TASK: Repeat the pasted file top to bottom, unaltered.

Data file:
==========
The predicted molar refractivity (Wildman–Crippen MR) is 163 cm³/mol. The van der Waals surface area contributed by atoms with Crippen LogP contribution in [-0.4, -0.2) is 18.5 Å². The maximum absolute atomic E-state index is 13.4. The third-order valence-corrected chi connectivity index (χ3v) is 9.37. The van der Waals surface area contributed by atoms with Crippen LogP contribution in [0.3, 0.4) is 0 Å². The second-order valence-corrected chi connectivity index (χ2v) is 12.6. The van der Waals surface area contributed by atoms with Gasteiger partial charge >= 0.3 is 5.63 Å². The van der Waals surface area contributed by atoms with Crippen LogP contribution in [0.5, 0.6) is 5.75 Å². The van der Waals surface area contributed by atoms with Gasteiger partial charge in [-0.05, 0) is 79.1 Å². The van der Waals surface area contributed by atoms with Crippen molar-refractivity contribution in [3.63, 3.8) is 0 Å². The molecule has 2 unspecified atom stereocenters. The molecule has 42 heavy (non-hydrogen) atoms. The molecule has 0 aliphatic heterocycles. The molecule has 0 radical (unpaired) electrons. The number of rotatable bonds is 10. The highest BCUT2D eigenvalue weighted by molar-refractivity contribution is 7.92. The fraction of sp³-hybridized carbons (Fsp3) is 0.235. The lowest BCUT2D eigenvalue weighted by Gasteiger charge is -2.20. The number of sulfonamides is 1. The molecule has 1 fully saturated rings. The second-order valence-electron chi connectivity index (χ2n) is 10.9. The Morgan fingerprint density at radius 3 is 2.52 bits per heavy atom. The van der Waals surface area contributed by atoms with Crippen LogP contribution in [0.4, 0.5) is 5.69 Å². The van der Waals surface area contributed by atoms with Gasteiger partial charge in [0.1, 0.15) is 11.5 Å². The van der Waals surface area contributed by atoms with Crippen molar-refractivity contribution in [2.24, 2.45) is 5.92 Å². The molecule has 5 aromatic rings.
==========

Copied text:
The predicted molar refractivity (Wildman–Crippen MR) is 163 cm³/mol. The van der Waals surface area contributed by atoms with Crippen LogP contribution in [-0.4, -0.2) is 18.5 Å². The maximum absolute atomic E-state index is 13.4. The third-order valence-corrected chi connectivity index (χ3v) is 9.37. The van der Waals surface area contributed by atoms with Crippen LogP contribution in [0.3, 0.4) is 0 Å². The second-order valence-corrected chi connectivity index (χ2v) is 12.6. The van der Waals surface area contributed by atoms with Gasteiger partial charge >= 0.3 is 5.63 Å². The van der Waals surface area contributed by atoms with Crippen LogP contribution in [0.5, 0.6) is 5.75 Å². The van der Waals surface area contributed by atoms with Gasteiger partial charge in [-0.05, 0) is 79.1 Å². The van der Waals surface area contributed by atoms with Crippen molar-refractivity contribution in [3.63, 3.8) is 0 Å². The molecule has 2 unspecified atom stereocenters. The molecule has 42 heavy (non-hydrogen) atoms. The molecule has 0 aliphatic heterocycles. The molecule has 0 radical (unpaired) electrons. The number of rotatable bonds is 10. The highest BCUT2D eigenvalue weighted by molar-refractivity contribution is 7.92. The fraction of sp³-hybridized carbons (Fsp3) is 0.235. The lowest BCUT2D eigenvalue weighted by Gasteiger charge is -2.20. The number of sulfonamides is 1. The molecule has 1 fully saturated rings. The second-order valence-electron chi connectivity index (χ2n) is 10.9. The Morgan fingerprint density at radius 3 is 2.52 bits per heavy atom. The van der Waals surface area contributed by atoms with Crippen LogP contribution in [0.4, 0.5) is 5.69 Å². The van der Waals surface area contributed by atoms with Gasteiger partial charge in [0.1, 0.15) is 11.5 Å². The van der Waals surface area contributed by atoms with Crippen molar-refractivity contribution in [2.24, 2.45) is 5.92 Å². The molecule has 5 aromatic rings.